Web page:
Issues Parents Face after Returning from Rehab

Parents in recovery face challenges that adults in recovery without children do not face. Staying on the bandwagon in your personal life, while also being a good parent are both worthy pursuits. However, when these goals are combined it may feel like an uphill battle.

Rebuilding after addiction will take effort and commitment. But it is possible with awareness of the issues that are common to parents who have kicked an addiction.
Here are parenting issues to watch for:

Spoiling and over indulgence. 

You may feel guilty about past behavior or parental neglect. To cope with such feelings, you may be tempted to give in to all demands and requests your children make. Dessert for dinner. Lenience for homework left undone. The cases can and will snowball when children find that you are easy prey for outrageous requests.

Regardless of your past behavior, children do better when they know there are limits they cannot cross. Do not let guilt over actions in the past influence the need for providing children with rules and guidelines.

Overcoming your absence.

As a parent in recovery, you may have spent a fair amount of time away from your children. Along with the time when you were not emotionally not available for your children. This parental absence can leave a mark on both your own psyche and on the emotional development of your children.

Rebuilding your relationship with your child will take time. You may battle guilt over being an absent parent, and your children may bring it up during disagreements to get their way. Or so that they can gain power in certain situations. You both may benefit from seeing a family therapist to talk through your issues. Show that you are committed to overcoming your past absences by keeping your promises today and by being patient.

Dealing with broken trust.

After dealing with your absences and other behaviors that a substance abuser exhibits, your child may find it difficult to open up to you. This, too, will take time and commitment to repair broken trust. Here are some tips that can help you start talking again with your child.

  • Be aware of times when your child is more open to conversation.
  • Avoid times when your child is not ready to talk.
  • Avoid questions that will make your child feel judged or criticized. For example, questions that start with “why” can put your child on the defensive.
  • Focus on asking questions that start with “What do you think about …” Open-ended questions can help a child feel less put on the spot.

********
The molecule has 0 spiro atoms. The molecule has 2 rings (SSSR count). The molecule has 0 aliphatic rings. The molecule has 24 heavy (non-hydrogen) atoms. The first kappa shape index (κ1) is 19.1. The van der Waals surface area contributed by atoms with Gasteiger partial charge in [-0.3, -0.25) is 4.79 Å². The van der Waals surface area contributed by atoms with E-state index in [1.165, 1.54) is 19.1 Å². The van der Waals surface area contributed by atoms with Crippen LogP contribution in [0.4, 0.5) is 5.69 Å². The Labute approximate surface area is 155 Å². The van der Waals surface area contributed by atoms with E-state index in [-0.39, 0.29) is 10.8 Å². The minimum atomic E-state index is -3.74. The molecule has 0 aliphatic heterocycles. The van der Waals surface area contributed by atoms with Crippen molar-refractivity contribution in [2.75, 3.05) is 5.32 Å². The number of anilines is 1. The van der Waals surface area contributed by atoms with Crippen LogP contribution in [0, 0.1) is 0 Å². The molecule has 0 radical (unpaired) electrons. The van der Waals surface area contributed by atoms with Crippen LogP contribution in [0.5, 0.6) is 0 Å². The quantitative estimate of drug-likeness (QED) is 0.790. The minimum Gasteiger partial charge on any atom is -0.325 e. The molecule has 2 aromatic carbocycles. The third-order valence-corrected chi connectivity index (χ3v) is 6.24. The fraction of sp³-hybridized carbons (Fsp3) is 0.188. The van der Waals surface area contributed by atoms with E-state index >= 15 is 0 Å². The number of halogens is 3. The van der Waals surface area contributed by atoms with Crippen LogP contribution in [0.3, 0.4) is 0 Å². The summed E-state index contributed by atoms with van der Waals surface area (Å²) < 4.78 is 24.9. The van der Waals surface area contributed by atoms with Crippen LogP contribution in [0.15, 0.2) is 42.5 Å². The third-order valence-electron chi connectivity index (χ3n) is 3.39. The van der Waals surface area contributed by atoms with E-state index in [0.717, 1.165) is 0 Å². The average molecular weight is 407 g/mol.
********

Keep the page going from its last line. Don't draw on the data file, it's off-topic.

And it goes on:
• Look for common ground. For example, foods you both like, hobbies you share, TV shows you both enjoy, etc.


Overcoming stigma

People in recovery will face the stigma associated with addictions. No matter how hard you try to keep it under wraps, your child’s friends and their parents may find out about your past. This can create awkwardness for your child and for you during social events. Your history may cause your child to feel ashamed and can lead to flare ups with schoolmates or school personnel.

Deal with the stigma by preparing your child for that time when she or he will need to respond to others’ inquiries. Explain that addiction is an illness and that you are now in recovery from your illness. Help your child understand that who you were in the past is not who you are today.

Addiction is a disease, and the more you educate yourself and your family about addiction, the better you and they will be able to handle it.

Not feeling good enough.

Most parents feel a measure of insecurity about their parenting style and whether they are doing a good job. Parents in recovery feel this in double measure. Working through feelings of shame and guilt over past behavior may influence your present emotional state.

Get help from a trusted source to give you honest feedback on how you are doing. Find a safe person, such as your therapist, a stable family member, or someone you respect and trust, to tell you when you could actually be doing better. Forgive yourself for your past mistakes and commit to moving on.

Returning back to family life and becoming the parent you want to be for your kids may feel like a tall order. Knowing your weak areas will allow you to self-evaluate and pinpoint when you are falling into a negative pattern.